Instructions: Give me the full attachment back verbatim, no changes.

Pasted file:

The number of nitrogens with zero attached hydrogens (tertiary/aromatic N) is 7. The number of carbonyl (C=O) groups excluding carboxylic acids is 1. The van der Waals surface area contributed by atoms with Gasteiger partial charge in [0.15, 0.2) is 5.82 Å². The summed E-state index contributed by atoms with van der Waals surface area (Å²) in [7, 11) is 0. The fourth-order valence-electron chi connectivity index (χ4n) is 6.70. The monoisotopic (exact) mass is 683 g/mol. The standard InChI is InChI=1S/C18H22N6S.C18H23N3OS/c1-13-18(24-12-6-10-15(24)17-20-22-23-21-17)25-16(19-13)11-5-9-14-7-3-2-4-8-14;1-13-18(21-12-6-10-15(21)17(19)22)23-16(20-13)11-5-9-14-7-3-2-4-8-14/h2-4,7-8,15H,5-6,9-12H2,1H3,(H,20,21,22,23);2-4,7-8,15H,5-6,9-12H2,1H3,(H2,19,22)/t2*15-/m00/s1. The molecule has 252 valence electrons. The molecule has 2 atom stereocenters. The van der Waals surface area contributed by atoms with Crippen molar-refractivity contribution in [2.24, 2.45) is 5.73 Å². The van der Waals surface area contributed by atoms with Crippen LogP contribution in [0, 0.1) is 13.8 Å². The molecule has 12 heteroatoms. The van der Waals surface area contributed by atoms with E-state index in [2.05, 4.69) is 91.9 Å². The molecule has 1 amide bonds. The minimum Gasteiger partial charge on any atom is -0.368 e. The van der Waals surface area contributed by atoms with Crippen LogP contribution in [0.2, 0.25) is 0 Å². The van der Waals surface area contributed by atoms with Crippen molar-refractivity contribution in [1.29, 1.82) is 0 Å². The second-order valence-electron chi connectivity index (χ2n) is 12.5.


The number of nitrogens with zero attached hydrogens (tertiary/aromatic N) is 7. The number of carbonyl (C=O) groups excluding carboxylic acids is 1. The van der Waals surface area contributed by atoms with Gasteiger partial charge in [0.15, 0.2) is 5.82 Å². The summed E-state index contributed by atoms with van der Waals surface area (Å²) in [7, 11) is 0. The fourth-order valence-electron chi connectivity index (χ4n) is 6.70. The monoisotopic (exact) mass is 683 g/mol. The standard InChI is InChI=1S/C18H22N6S.C18H23N3OS/c1-13-18(24-12-6-10-15(24)17-20-22-23-21-17)25-16(19-13)11-5-9-14-7-3-2-4-8-14;1-13-18(21-12-6-10-15(21)17(19)22)23-16(20-13)11-5-9-14-7-3-2-4-8-14/h2-4,7-8,15H,5-6,9-12H2,1H3,(H,20,21,22,23);2-4,7-8,15H,5-6,9-12H2,1H3,(H2,19,22)/t2*15-/m00/s1. The molecule has 252 valence electrons. The molecule has 2 atom stereocenters. The van der Waals surface area contributed by atoms with Crippen molar-refractivity contribution in [2.24, 2.45) is 5.73 Å². The van der Waals surface area contributed by atoms with Crippen LogP contribution in [0, 0.1) is 13.8 Å². The molecule has 12 heteroatoms. The van der Waals surface area contributed by atoms with E-state index in [2.05, 4.69) is 91.9 Å². The molecule has 1 amide bonds. The minimum Gasteiger partial charge on any atom is -0.368 e. The van der Waals surface area contributed by atoms with Crippen LogP contribution in [0.2, 0.25) is 0 Å². The van der Waals surface area contributed by atoms with Crippen molar-refractivity contribution in [1.29, 1.82) is 0 Å². The second-order valence-electron chi connectivity index (χ2n) is 12.5.